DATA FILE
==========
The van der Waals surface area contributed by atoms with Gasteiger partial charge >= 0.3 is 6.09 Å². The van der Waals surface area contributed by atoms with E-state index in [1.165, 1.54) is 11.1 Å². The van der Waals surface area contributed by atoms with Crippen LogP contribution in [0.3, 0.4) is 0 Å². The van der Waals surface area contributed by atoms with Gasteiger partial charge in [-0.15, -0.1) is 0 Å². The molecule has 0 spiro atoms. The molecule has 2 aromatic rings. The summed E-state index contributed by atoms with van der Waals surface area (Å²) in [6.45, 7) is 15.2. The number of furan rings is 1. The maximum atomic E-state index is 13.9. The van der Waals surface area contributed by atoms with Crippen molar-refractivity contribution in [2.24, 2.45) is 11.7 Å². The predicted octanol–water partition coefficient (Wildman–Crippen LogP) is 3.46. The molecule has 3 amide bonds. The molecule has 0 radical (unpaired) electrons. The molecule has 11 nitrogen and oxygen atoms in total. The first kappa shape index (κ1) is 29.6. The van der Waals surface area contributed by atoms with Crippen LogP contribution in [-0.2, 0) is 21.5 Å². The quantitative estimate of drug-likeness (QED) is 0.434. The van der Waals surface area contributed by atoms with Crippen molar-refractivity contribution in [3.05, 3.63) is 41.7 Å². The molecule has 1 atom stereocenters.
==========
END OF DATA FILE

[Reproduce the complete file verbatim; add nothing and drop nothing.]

The van der Waals surface area contributed by atoms with Gasteiger partial charge >= 0.3 is 6.09 Å². The van der Waals surface area contributed by atoms with E-state index in [1.165, 1.54) is 11.1 Å². The van der Waals surface area contributed by atoms with Crippen LogP contribution in [0.3, 0.4) is 0 Å². The van der Waals surface area contributed by atoms with Gasteiger partial charge in [-0.15, -0.1) is 0 Å². The molecule has 0 spiro atoms. The molecule has 2 aromatic rings. The summed E-state index contributed by atoms with van der Waals surface area (Å²) in [6.45, 7) is 15.2. The number of furan rings is 1. The maximum atomic E-state index is 13.9. The van der Waals surface area contributed by atoms with Crippen molar-refractivity contribution in [2.24, 2.45) is 11.7 Å². The predicted octanol–water partition coefficient (Wildman–Crippen LogP) is 3.46. The molecule has 3 amide bonds. The molecule has 0 radical (unpaired) electrons. The molecule has 11 nitrogen and oxygen atoms in total. The first kappa shape index (κ1) is 29.6. The van der Waals surface area contributed by atoms with Crippen LogP contribution in [-0.2, 0) is 21.5 Å². The quantitative estimate of drug-likeness (QED) is 0.434. The van der Waals surface area contributed by atoms with Crippen molar-refractivity contribution in [3.05, 3.63) is 41.7 Å². The molecule has 1 atom stereocenters.